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Mathematics are Base 10. Brian Greene stated that there are 20 numbers that are special to physics. Could there be a system based on those?

I was just watching Brian Greene's talk on string theory, and he was saying that there are about 20 numbers that are special to physics (eg. mass of a proton, electron, neutron, etc), but that there was this question as to why these numbers, out of every number, and why so fine-tuned and precise of a number. Now obviously our current mathematics have been working for us, and that these numbers have worked for us so far. Do you think there will ever be a point where our current Base 10 system doesn't work any more (we have had other base systems in the past)? Any thoughts on if you think an entirely new mathematics could be made based on these 'special' numbers from physics? I have no background in this, and no idea, so just thought I'd throw it out there.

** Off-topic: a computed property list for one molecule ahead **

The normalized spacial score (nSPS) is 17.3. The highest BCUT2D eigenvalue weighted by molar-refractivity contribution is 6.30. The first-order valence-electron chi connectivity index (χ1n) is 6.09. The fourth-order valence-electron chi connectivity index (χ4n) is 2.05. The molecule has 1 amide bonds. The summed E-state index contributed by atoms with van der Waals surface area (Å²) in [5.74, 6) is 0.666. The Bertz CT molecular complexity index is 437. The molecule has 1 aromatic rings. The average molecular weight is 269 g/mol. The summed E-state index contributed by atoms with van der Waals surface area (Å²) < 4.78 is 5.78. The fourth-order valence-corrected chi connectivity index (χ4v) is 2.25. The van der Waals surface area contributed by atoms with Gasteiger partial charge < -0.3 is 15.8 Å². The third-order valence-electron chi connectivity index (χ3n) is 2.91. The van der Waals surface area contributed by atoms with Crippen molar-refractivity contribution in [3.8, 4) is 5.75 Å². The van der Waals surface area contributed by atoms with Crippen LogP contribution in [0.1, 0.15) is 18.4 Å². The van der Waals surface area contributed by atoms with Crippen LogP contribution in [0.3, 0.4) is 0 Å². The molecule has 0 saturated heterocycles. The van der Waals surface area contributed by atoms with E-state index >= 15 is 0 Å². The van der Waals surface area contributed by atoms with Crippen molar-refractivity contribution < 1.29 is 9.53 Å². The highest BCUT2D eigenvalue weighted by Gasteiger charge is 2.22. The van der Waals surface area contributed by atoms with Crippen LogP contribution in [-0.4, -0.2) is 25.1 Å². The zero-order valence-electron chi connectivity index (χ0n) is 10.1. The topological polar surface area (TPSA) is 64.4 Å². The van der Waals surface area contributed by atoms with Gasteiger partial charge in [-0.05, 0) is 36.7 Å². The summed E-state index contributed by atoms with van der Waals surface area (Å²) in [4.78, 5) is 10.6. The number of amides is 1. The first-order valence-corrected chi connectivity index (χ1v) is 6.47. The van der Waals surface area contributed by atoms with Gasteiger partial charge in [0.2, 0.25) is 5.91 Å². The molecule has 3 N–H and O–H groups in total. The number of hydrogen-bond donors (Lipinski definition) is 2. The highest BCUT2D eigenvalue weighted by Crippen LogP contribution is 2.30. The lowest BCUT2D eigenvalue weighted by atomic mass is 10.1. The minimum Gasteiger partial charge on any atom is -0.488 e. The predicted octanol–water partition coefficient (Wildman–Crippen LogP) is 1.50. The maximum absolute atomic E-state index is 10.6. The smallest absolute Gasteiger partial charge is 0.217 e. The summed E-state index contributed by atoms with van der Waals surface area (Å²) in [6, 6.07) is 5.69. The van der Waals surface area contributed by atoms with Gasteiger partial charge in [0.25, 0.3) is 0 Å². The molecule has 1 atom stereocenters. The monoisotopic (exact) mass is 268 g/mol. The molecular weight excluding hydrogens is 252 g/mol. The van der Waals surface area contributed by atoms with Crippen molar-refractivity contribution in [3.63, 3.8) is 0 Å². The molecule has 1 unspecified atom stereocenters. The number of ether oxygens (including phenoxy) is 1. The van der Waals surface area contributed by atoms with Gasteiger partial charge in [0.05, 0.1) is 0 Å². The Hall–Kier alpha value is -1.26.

• Jan 13 2012: Hi Guys,

    It's not really a base system that you'd look for. Our decimal numbers are just a way of expressing a mathematical concept. The number of fingers on our hands remains the same regardless of whether you record it as 10, 1010 (base 2), 12 (base 8), A (base 16) or 14 (base 6).

    There are very vigorous users for bases other than base 10. The computer that you're reading this on works exclusively on base 2 (or base 16, their really the same thing.)

    Best wishes,
    • Jan 14 2012: I realize what you're saying, I think I was just overthinking things when I posted this. Thanks!
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    Jan 12 2012: And what about Martin Rees' book from 1999 "Just Six Numbers: The Deep Forces That Shape The Universe"

    Martin Rees talked at TEDGlobal 2005, but didn't mentioned the 6 numbers.
    Still, his talk is very interesting.

    And Brian Green talked at TED2005...
    So should we go for "Base 6" ? Or should we go for "Base 20" ?
    A real dilemma, indeed :-)